Medical

Everything you need to know about dentures

Depending on your needs, dentures can be partial dentures or complete dentures. Small dentures are designed to replace a handful of missing teeth, while full dentures replace all of the teeth below or above your mouth.

 What are dentures?

Dentures are teeth and gums that fit the shape of your mouth to replace your lost natural teeth. Dentures can be complete or partial, meaning they can replace all the teeth on the upper or lower gum line or have only a few missing teeth. The denture you need will fit your mouth and visually match the existing teeth.

What is a denture made of?

Dentures were made of porcelain or plastic in the past, but more modern dentures are generally made of hard resin. The materials used to make dentures are more fragile than natural teeth and can be easily crushed or cracked if dropped or cared for. It also wears out much faster than natural teeth, so you should replace it every five years or so with a new set of dentures.

Why use dentures?

Dentures improve the appearance of a smile with several missing teeth, support the structures around the cheeks and lips, keep the mouth healthy, and eat the foods you need. Eat chewing gum, adjust your diet and make sure you are getting proper nutrition. Finally, dentures are a great way to replace teeth that cause serious pain and oral health problems, such as damaged roots. Implantation of a prosthesis means the removal of troublesome teeth and a strong and beautiful replacement.

  

Minor dentures

Special dentures are usually used when the natural teeth around them are not strong enough to support structures such as bridges or the loss of more than one or two teeth.

Minor dentures are attached to the part of the gum line that rests on them and is attached to adjacent natural teeth to prevent them from moving. However, they do not close permanently, and you can easily clean them whenever you want and take them out when you sleep.

Complete dentures

Complete dentures are dentures that replace all of your natural teeth. You can attach them to your upper or lower gum line and hold them in place with suction or glue. Just like partial dentures, they are easily removable.

Immediate dentures and overdentures

These dentures are made before replacing the main tooth with a prosthesis and are used immediately after the tooth is extracted and during the healing process, which may take up to six months. These dentures are easier to move than permanent dentures and change as the gums and jaw improve in the mouth.

Overdentures are an alternative that can be used if traditional dentures are very uncomfortable or there are few natural teeth left. Overdentures are placed on the roots of natural teeth or implants.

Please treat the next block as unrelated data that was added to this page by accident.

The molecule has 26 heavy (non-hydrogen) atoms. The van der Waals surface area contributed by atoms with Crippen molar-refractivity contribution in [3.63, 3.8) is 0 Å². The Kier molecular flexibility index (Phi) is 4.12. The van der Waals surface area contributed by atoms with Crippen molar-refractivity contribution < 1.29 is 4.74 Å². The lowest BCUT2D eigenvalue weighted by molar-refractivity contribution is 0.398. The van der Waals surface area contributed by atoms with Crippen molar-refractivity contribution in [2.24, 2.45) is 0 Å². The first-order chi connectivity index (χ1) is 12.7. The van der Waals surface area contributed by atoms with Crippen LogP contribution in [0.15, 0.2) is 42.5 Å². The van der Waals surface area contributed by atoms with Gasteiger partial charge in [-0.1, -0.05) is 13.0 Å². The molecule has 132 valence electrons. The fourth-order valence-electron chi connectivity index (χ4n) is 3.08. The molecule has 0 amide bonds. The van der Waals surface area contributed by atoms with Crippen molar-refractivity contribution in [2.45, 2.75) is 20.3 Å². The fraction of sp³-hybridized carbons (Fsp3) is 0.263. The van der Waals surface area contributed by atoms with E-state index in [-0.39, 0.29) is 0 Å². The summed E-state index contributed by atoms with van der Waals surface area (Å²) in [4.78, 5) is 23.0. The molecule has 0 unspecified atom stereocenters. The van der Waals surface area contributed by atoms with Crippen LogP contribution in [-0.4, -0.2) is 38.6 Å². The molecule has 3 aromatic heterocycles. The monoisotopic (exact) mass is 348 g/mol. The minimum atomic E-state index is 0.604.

Dentures supported by implants.

As the name implies, these are dentures that are anchored by dental implants. The tooth implant is a fixed device placed in the jawbone and can replace any number of teeth. They consist of an implant, a metal base (usually titanium), and a custom crown that looks exactly like a natural tooth, just like a natural tooth.

Implant dentures have several different ways to attach them, but they must be cared for and treated like a traditional denture. They are usually done in the lower jaw because the upper part has fewer problems with insecure connections, but many have implants on both the upper and lower sides.

How to clean dentures?

It does not matter what type of denture you use because they all need to be cleaned daily like regular teeth. After all, bacteria, plaque can accumulate on them and damage the teeth and gums.

To clean dentures, take them out of your mouth and into clean water to completely remove food particles that may be between the teeth, and then, using soap or cleaner, brush your denture. Brush very gently. Please do not use other cleaners, regular toothpaste, or electric toothbrushes, as they can damage and erode dentures.

After removing dentures from your mouth, be sure to clean your gums with a very soft toothbrush and fluoride toothpaste if necessary. If your toothbrush is very rough, wrap your finger in a soft, damp cloth and gently clean your gums, ensuring you clean all parts of the gums.

Ways to preserve dentures:

Always brush your dentures before going to bed to avoid damage, remove them and let the gums rest for a while. Put your dentures in a container of lukewarm water to prevent them from drying out and breaking. Only use a prosthetic soaking solution if your prosthesis does not have metal components, as the solution can cause the metal to become metallic.

Advantages of using dentures:

Those who have lost many of their teeth benefit more from the use of dentures. Another option or nothing can lead to daily activities such as chewing, swallowing, and even talking. Also, a person who has lost several teeth in a row may eventually develop facial tissue sagging, and these dentures can help them return to normal.

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